With films adapted from books, it’s stressful when the movie version inside our heads, from the page, does not match the movie version on screen.
By the time you read this, Ang Lee’s Life of Pi would have been released, and I would have seen it and – who knows! – probably awarded it 3.14 stars. But as I write this, on a Monday morning, the film is still days away, and I look forward to it in a way I haven’t anticipated other recent book-to-film adaptations – for, after a long time, I will be seeing a novel-based movie without having read the novel. Except for the psychotropic images from the trailer – shipwreck! tiger! boy! – I know nothing about it. This is, of course, the best way to see a movie, without knowing anything about it, and while reading interviews and articles can colour your expectations a certain way, reading the book is far worse because we now have actual pictures that were formed inside our heads while reading. A fully formed “movie version” of the novel already exists in our minds, and seeing another person’s movie version can be quite stressful, requiring the reconciling of two very different inner worlds, ours and the director’s.
It does happen, at times, that both these versions are remarkably similar. The movies of One Flew over the Cuckoo’s Nest and To Kill a Mockingbird, for instance, turned out to be very similar to the enactments inside my head. One reason is surely that the casting was so right – Jack Nicholson was Randle McMurphy; Gregory Peck was Atticus Finch. And it helped that both films were transferred to screen with scrupulous respect for the source material. They weren’t reimagined for the screen, where the core was retained but filtered through a director’s vision. That’s not always a bad thing, for if this vision is overwhelming, it practically exorcises the ghosts of the “movie version” inside your head and makes your mind a blank slate – as was the case with Baz Luhrmann’s Romeo + Juliet. (His forthcoming adaptation of The Great Gatsby looks equally overwhelming.) But very often, excessive tinkering around can result in a movie that resides in a no man’s land, where you cannot let go of your version, and the director isn’t able to convince you of his.
Special effects-based movies, for the most part, find it easier making the transition, especially when the novel is itself written like a movie, filled with “visual” set pieces that today’s technology can wondrously replicate. A novel like Jurassic Park exists not because of the humans in it but because of the dinosaurs, and it matters little if the character of Dr. Alan Grant, in your mind, resembles Sam Neill or not. As long as the actor playing the part is fairly invisible and doesn’t go all Dennis Hopper on us, it doesn’t really matter who he is. Books like those in the Harry Potter and The Lord of the Rings series have slightly more involved character development – that’s why we gasp with delight when Sir Ian McKellen’s Gandalf is so right, exactly as we imaged him, which is also something we could say about Imelda Staunton’s Dolores Umbridge in the Harry Potter movies. But even in these adaptations, once the casting is taken care of (and despite the great movie-only pleasures the directors bring to the table), the rollercoaster plot takes care of the rest.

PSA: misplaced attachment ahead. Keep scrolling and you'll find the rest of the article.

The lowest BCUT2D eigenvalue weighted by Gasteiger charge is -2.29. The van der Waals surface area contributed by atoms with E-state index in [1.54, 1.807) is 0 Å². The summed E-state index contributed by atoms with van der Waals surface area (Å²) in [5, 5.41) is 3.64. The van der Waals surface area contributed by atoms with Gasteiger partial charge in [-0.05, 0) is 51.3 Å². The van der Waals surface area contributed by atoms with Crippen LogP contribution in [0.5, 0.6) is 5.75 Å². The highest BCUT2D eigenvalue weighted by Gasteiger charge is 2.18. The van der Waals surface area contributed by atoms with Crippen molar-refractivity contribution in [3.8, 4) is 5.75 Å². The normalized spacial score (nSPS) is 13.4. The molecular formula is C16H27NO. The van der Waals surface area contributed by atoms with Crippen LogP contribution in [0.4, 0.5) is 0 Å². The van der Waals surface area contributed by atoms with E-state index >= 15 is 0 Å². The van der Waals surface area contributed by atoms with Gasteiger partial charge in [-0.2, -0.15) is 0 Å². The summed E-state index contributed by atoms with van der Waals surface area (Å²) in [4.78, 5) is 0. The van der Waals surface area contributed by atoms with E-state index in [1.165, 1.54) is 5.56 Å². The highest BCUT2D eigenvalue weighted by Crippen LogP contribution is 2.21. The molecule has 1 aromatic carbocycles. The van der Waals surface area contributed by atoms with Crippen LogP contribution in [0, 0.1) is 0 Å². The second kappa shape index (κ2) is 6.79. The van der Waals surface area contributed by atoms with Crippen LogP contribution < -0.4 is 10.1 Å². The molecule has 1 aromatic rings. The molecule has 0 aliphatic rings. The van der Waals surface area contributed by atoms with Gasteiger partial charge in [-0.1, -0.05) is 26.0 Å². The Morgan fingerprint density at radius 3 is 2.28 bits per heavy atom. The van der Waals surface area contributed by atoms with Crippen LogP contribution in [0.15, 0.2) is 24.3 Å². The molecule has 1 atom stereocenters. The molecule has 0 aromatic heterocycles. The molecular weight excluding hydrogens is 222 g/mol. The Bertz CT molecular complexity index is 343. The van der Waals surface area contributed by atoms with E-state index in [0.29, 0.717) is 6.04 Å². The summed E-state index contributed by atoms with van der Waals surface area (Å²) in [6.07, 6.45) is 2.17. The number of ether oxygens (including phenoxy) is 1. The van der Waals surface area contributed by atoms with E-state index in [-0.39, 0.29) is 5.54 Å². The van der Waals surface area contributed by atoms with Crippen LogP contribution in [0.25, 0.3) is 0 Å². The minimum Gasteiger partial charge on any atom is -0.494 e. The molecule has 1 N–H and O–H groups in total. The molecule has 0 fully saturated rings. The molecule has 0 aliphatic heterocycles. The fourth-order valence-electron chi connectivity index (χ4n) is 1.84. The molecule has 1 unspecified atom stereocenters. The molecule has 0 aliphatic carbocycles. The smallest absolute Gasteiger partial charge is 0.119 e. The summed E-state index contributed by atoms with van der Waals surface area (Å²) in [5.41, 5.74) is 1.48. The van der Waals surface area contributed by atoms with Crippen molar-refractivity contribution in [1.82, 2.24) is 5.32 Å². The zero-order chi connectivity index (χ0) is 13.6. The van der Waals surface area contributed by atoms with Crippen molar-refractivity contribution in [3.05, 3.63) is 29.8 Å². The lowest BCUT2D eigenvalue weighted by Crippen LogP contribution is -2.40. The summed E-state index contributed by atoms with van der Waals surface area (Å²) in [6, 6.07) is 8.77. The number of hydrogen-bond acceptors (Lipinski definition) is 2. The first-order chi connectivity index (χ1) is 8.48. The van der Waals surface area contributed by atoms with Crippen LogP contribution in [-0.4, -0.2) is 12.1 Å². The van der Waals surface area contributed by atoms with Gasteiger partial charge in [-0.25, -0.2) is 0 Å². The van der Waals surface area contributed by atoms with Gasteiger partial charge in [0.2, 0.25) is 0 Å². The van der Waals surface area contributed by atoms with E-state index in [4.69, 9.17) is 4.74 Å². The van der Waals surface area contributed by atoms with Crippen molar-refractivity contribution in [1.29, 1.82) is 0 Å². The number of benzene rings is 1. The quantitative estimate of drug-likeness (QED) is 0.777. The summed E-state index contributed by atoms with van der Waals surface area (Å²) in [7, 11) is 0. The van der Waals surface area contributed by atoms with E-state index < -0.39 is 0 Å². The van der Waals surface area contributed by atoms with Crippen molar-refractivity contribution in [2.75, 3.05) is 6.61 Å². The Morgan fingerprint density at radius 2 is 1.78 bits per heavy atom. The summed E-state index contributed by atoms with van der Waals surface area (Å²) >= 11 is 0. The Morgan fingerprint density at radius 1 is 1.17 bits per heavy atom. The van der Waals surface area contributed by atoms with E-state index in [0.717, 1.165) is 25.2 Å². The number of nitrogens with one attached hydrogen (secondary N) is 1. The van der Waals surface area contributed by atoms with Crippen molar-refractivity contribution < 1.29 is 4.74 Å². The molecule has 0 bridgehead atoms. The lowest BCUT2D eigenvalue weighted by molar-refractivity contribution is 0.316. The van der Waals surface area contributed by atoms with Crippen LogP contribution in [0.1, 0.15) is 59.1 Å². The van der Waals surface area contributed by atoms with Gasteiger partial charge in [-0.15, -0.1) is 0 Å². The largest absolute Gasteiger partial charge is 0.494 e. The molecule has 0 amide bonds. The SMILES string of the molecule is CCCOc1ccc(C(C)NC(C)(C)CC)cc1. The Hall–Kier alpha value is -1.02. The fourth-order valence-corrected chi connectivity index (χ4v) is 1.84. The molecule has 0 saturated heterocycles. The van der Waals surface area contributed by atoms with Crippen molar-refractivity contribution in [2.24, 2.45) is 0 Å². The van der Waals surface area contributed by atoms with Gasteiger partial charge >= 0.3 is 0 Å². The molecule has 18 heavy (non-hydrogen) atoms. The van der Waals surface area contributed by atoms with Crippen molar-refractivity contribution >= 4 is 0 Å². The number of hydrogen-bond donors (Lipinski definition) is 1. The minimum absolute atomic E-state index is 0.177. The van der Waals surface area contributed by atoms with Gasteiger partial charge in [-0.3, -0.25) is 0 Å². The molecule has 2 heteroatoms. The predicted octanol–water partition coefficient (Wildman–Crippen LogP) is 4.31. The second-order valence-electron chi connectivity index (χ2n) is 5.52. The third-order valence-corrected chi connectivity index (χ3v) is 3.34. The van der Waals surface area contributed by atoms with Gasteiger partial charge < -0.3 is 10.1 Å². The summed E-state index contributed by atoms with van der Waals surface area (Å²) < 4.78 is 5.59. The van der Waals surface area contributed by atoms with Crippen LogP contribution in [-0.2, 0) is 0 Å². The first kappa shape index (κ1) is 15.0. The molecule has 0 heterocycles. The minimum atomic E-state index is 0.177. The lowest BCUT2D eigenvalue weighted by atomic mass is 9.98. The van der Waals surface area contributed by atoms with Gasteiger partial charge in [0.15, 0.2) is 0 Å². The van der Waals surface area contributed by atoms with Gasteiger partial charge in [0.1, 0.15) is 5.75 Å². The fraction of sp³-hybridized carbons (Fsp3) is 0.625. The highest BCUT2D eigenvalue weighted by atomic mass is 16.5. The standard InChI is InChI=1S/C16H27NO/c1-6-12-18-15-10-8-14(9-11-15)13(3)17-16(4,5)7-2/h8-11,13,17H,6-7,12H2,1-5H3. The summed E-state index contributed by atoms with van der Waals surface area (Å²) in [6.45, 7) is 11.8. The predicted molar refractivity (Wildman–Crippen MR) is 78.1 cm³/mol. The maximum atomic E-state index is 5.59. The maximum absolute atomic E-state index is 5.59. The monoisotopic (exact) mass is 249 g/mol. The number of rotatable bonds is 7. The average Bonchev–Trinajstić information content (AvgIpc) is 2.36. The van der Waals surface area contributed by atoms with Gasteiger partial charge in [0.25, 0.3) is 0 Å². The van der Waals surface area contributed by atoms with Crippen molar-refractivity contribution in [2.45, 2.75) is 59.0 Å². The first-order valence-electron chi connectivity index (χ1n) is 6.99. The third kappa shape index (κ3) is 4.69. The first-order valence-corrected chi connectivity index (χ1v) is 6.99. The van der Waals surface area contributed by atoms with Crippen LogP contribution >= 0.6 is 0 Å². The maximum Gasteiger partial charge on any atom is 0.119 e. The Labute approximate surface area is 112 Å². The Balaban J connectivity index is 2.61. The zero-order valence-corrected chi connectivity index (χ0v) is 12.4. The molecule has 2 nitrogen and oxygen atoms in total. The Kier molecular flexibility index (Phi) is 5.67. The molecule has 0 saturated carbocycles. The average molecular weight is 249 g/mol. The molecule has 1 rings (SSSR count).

But when special-effects films are about more than just plot, it becomes a problem if you’ve read the book, which was the case with the recent Cloud Atlas adaptation. I had in my mind a free-floating sextet of lightly overlapping universes (corresponding to the six different settings of David Mitchell’s novel), but the film, instead of letting us settle into each setting by staying there for a while (as the novel did), keeps cutting between the various stories. This proved bothersome for me in two ways. One, there was a constant sense of disorientation, the very opposite of the book’s serene atmosphere. Nothing was allowed to linger and develop. It was like being whisked through a vacation itinerary by a totalitarian tour operator. And two, this cutting emphasised the parallels between the six stories, and thus ham-handedly literalised a metaphorical thread that stitched together the six sections of the novel. People who hadn’t read the book, of course, faced none of these problems.
Some people suggest that a movie should be seen only as a movie, and that your experience of the book should not figure into your experience of the movie. But I’ve never found this possible. How can you, short of lobotomising yourself, wipe your mind clean of images from a book? And the more the book holds us in thrall, the more deep-rooted the images. The reverse, unsurprisingly, seems easier. I saw The Godfather before I read The Godfather, and the movie’s images dictated how I “saw” Don Corleone in the book and how I visualised Michael’s first killing, and even the parts that didn’t make it to the movie were coloured by the same sombre browns and blacks. Movies are a visual medium, and a more aggressive medium than books – they don’t let us imagine things, and instead do the imagining for us. We cannot (and have no need to) switch off midway and form our own mental images. Maybe that’s why, with books, we treasure our visuals so much – because they’re our own, and at least until we watch the movie, we cannot be bullied into believing that the Corleone patriarch really looks like Marlon Brando.
Lights, Camera, Conversation… is a weekly dose of cud-chewing over what Satyajit Ray called Our Films Their Films. An edited version of this piece can be found here.
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